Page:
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Now, I don’t think Coquelin is in a position to challenge Arteta for his position quite yet, but when Arsene Wenger spoke of the demise of the defensive midfielder, I could not help but think that he may have been referring at least in part to his newest French prodigy.

Coquelin’s game is very similar to Arteta’s; just watch this video.

He is technically sound; he is energetic; he is an excellent but realistic passer of the ball who is in no danger of suffering the delusions of grandeur which so diluted the effect of a certain ex-Arsenal Cameroonian.

And most importantly, his defensive game is based on anticipation, as opposed to confrontation. The ball, we hear time and again, is much quicker than the man. If a player’s defensive game is fundamentally based around predicting and moving to where the ball will be, as opposed to lunging to where the ball is, he is of much greater use to his team—and particularly in the fabric of Arsenal.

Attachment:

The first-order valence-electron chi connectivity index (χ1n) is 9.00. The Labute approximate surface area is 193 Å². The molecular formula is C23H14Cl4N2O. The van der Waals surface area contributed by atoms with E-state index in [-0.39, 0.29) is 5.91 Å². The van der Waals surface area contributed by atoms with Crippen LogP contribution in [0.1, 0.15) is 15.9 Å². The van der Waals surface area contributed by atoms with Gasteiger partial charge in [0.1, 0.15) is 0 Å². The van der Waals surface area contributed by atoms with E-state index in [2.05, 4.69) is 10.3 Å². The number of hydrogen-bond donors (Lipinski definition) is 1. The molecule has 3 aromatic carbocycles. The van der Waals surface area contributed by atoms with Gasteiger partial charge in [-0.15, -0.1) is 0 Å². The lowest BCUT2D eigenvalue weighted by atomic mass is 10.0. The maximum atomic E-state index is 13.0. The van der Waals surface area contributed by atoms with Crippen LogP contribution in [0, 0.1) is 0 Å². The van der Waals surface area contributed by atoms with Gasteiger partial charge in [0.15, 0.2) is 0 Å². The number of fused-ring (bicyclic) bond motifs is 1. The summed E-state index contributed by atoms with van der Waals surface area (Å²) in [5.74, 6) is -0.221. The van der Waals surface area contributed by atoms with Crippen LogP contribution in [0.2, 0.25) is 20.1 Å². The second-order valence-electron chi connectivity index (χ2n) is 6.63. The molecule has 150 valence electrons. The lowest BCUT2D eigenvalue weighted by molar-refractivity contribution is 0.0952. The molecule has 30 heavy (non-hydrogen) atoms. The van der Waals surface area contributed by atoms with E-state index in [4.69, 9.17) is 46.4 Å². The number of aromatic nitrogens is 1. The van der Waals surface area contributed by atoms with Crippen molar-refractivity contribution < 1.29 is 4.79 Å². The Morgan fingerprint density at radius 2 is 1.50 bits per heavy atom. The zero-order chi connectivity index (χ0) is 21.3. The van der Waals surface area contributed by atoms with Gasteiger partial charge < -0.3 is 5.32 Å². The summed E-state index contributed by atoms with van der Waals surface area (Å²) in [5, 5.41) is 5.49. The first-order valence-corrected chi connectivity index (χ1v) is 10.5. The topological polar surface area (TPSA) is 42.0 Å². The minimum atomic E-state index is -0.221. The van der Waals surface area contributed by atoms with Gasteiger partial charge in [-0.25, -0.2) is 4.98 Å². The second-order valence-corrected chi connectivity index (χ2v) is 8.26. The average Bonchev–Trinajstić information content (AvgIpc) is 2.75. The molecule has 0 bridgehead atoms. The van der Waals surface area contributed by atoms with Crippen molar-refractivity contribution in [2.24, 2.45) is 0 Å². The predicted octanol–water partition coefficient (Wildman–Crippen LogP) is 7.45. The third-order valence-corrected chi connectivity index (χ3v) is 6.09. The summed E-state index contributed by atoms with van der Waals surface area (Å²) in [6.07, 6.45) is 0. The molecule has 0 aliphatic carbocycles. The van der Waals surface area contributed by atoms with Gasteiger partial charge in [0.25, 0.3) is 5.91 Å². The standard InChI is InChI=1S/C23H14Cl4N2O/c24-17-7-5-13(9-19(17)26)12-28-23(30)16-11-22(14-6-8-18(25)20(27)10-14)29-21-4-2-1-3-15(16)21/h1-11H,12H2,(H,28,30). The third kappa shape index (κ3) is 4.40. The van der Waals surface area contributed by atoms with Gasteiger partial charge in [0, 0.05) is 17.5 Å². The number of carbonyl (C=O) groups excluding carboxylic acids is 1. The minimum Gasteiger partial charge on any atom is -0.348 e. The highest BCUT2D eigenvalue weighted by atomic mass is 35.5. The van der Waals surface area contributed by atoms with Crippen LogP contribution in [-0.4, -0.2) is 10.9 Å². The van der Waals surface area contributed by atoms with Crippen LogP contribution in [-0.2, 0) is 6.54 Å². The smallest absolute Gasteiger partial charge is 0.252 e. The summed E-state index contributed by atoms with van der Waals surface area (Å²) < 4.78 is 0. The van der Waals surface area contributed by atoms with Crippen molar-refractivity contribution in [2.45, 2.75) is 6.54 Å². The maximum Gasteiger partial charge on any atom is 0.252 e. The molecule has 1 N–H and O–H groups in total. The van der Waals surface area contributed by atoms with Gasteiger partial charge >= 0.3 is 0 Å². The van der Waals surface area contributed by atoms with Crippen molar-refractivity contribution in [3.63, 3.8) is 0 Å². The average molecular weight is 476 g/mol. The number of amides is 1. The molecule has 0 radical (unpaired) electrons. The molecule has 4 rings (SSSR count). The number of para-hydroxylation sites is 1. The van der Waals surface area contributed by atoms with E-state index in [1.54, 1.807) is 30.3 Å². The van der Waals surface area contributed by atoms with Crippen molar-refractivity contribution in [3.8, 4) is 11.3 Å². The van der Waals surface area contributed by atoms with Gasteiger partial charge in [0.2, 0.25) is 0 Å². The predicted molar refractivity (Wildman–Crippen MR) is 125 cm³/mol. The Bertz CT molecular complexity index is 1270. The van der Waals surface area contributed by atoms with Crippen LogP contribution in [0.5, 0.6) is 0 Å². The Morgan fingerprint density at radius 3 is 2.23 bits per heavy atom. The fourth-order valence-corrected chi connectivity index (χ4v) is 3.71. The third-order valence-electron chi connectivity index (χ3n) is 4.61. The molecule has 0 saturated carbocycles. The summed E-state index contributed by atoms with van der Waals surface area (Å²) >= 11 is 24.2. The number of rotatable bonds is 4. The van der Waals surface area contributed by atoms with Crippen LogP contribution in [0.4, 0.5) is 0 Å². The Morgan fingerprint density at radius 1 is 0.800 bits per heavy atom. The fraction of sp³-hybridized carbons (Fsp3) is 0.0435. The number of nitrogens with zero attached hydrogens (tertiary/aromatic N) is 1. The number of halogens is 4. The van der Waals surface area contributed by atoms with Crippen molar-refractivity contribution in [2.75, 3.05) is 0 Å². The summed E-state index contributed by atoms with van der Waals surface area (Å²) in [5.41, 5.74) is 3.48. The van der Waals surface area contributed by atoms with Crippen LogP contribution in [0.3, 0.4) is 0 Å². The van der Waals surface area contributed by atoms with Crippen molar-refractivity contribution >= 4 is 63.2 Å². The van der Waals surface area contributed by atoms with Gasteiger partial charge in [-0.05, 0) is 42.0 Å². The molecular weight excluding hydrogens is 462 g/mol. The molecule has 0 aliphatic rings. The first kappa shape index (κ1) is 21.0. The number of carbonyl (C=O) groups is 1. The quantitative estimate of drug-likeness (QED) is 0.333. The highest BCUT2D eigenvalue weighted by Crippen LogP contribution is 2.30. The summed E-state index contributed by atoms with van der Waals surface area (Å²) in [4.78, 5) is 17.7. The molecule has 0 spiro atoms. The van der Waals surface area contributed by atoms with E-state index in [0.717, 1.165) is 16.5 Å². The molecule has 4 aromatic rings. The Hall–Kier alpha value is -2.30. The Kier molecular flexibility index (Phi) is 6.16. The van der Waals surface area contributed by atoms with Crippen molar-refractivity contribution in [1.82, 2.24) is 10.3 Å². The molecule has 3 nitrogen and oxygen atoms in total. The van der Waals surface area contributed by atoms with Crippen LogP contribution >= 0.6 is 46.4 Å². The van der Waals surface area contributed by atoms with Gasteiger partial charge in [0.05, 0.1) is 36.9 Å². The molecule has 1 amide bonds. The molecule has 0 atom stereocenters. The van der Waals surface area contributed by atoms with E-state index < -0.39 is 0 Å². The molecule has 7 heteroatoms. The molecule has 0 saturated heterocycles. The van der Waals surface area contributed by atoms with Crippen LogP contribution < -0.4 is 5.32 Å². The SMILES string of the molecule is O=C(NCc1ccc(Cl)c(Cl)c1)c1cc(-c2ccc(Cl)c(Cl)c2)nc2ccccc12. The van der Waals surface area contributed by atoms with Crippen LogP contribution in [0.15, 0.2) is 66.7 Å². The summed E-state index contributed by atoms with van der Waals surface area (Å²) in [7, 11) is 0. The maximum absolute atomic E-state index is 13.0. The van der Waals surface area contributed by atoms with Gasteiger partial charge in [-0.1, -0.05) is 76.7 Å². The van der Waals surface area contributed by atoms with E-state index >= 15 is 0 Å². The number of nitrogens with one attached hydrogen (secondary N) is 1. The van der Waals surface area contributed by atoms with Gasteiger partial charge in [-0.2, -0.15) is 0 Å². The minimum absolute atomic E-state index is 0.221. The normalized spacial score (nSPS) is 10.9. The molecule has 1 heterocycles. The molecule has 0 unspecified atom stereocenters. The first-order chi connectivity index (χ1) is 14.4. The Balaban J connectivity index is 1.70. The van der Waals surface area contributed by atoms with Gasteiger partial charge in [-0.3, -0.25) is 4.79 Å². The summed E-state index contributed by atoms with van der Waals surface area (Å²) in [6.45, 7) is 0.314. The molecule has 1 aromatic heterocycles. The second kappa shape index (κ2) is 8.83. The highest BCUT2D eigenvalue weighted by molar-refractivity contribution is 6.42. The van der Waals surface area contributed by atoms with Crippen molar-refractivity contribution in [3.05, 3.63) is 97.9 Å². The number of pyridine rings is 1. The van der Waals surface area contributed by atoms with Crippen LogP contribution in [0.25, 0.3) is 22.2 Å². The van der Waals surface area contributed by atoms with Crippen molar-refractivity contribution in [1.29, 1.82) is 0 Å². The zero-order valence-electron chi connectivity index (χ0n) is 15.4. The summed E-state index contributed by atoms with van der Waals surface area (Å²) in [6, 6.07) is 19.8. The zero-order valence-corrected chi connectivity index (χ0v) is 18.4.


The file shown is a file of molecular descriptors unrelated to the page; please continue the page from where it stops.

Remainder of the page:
Plus, he has a point to prove. Coquelin has said that he may be forced to move if he doesn’t get some game time this season, and presumably this game time will arrive during a month like January. Even if Arsenal manage to stay injury-free by some miracle, a month containing so many high-stakes matches will surely see many first-team players rested for the cup games, and it is here that Coquelin will have to stake his claim for first-team football.

On with the hypotheses! Let’s say Abou Diaby gets injured (just as surely as the Pope is a Catholic...). Jack Wilshere takes his place, naturally. But even so, as a potential replacement, and as cover for cup matches, Emmanuel Frimpong rises from the ashes.

With a player like Frimpong, Arsenal loses the technical nous of Diaby, admittedly; but they lose nothing in terms of physical presence, and perhaps more importantly, they gain a midfielder with a hunger to do well and show his ability—and the only way a player like Frimpong knows to impress is through working like a dog.